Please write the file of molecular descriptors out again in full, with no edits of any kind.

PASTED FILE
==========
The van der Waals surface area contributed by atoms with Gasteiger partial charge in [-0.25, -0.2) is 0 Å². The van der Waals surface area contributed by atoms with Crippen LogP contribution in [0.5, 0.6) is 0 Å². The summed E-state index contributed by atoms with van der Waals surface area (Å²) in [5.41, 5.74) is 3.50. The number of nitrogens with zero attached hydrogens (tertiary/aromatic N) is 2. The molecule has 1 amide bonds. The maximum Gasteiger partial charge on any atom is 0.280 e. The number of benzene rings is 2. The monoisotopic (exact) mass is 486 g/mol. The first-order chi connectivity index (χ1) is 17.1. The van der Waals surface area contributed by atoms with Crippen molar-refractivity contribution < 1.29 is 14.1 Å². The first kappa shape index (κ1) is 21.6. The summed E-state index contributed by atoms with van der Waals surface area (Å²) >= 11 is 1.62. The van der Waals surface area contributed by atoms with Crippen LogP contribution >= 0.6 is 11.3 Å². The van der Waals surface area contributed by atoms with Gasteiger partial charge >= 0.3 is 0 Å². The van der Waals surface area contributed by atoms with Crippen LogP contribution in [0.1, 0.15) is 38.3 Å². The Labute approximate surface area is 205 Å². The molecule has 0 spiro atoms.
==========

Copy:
The van der Waals surface area contributed by atoms with Gasteiger partial charge in [-0.25, -0.2) is 0 Å². The van der Waals surface area contributed by atoms with Crippen LogP contribution in [0.5, 0.6) is 0 Å². The summed E-state index contributed by atoms with van der Waals surface area (Å²) in [5.41, 5.74) is 3.50. The number of nitrogens with zero attached hydrogens (tertiary/aromatic N) is 2. The molecule has 1 amide bonds. The maximum Gasteiger partial charge on any atom is 0.280 e. The number of benzene rings is 2. The monoisotopic (exact) mass is 486 g/mol. The first-order chi connectivity index (χ1) is 17.1. The van der Waals surface area contributed by atoms with Crippen molar-refractivity contribution < 1.29 is 14.1 Å². The first kappa shape index (κ1) is 21.6. The summed E-state index contributed by atoms with van der Waals surface area (Å²) >= 11 is 1.62. The van der Waals surface area contributed by atoms with Crippen LogP contribution >= 0.6 is 11.3 Å². The van der Waals surface area contributed by atoms with Gasteiger partial charge >= 0.3 is 0 Å². The van der Waals surface area contributed by atoms with Crippen LogP contribution in [0.1, 0.15) is 38.3 Å². The Labute approximate surface area is 205 Å². The molecule has 0 spiro atoms.